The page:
Hall sensor and electronic timer
Accurate angle and length measurements
High measurement accuracy
Pendulum experiment is important in general physics teaching. In the past, this experiment was limited to a small-angle approximation. Traditional methods using manual stopwatch timing have significant measurement errors, and multiple-period measurement and averaging method is used to reduce the measurement error. Due to the presence of air damping, swing angle gradually decays with time degrading the measurement accuracy.
This apparatus uses an integrated Hall sensor and electronic timer, which can accurately measure the period under large swing angle in a few swinging cycles, so the effect of air damping on pendulum angle can be ignored. Based on the relationship between the period and the angle, it is possible to acquire a precise value of the gravitational acceleration by extrapolating the angle to zero degree.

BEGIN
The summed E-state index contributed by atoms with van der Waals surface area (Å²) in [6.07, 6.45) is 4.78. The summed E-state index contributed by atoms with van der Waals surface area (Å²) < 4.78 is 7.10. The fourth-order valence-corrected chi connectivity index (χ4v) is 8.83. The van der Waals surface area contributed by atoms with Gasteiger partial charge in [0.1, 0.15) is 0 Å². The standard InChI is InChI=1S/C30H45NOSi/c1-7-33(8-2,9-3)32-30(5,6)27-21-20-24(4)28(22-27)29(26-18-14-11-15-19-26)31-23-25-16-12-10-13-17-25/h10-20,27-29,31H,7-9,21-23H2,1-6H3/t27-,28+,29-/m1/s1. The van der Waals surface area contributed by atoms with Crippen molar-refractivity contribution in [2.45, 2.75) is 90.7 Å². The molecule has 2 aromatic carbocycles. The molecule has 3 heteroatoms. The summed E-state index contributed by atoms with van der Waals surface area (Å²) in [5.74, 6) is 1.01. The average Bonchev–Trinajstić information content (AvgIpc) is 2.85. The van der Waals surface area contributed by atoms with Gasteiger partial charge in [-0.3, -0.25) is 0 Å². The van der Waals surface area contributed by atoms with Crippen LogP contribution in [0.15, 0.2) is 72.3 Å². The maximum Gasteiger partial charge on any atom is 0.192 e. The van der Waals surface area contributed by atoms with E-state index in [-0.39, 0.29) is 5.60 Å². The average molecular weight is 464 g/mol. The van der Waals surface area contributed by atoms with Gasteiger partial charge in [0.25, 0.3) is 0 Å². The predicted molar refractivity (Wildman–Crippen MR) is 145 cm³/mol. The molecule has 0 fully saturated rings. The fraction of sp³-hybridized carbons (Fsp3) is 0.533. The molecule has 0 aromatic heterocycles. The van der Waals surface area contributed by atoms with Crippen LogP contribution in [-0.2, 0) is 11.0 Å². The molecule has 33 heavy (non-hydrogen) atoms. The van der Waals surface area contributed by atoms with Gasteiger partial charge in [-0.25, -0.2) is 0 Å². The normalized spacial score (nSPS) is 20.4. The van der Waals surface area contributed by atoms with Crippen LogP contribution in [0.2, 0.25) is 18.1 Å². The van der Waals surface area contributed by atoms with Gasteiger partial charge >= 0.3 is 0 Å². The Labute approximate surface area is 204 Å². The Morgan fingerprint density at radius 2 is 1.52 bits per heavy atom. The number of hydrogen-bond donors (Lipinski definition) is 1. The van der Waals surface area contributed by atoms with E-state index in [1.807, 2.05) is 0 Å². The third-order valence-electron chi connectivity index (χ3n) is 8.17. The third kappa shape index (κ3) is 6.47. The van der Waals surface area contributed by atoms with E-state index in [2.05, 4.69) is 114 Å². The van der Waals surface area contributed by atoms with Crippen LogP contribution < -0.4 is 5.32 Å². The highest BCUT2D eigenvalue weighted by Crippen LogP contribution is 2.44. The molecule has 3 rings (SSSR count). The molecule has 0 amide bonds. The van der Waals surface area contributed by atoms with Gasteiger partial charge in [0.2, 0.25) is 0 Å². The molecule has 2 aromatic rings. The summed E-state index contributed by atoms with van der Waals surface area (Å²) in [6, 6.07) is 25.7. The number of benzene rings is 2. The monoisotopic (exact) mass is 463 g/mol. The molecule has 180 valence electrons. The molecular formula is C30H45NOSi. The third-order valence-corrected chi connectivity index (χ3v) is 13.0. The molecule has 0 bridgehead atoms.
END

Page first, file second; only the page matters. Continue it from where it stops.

Using this apparatus, the following experiments can be conducted:
1. Measure the swinging period with a fixed string length, and calculate the gravitational acceleration.
2. Measure the swinging period by varying string length, and calculate the corresponding gravitational acceleration.
3. Verify the pendulum period is proportional to the square of the string length.
4. Measure the swinging period by varying initial swing angle, and calculate the gravitational acceleration.
5. Use extrapolation method to acquire accurate gravitational acceleration at extra small swinging angle.
6. Study the influence of non-linear effect under large swing angles.
Through these experiments, students will acquire the necessary knowledge, learn the basic experimental ideas, and understand the relationship among the wire length, the starting angle, and the gravitational acceleration.
|Angle measurement||Range: - 50° ~ + 50°; resolution: 1°|
|Scale length||Range: 0 ~ 80 cm; accuracy: 1 mm|
|Preset counting number||Max: 66 counts|
|Automatic timer||Resolution: 1 ms; uncertainty: < 5 ms|
Calculation of pendulum period
Length vs period square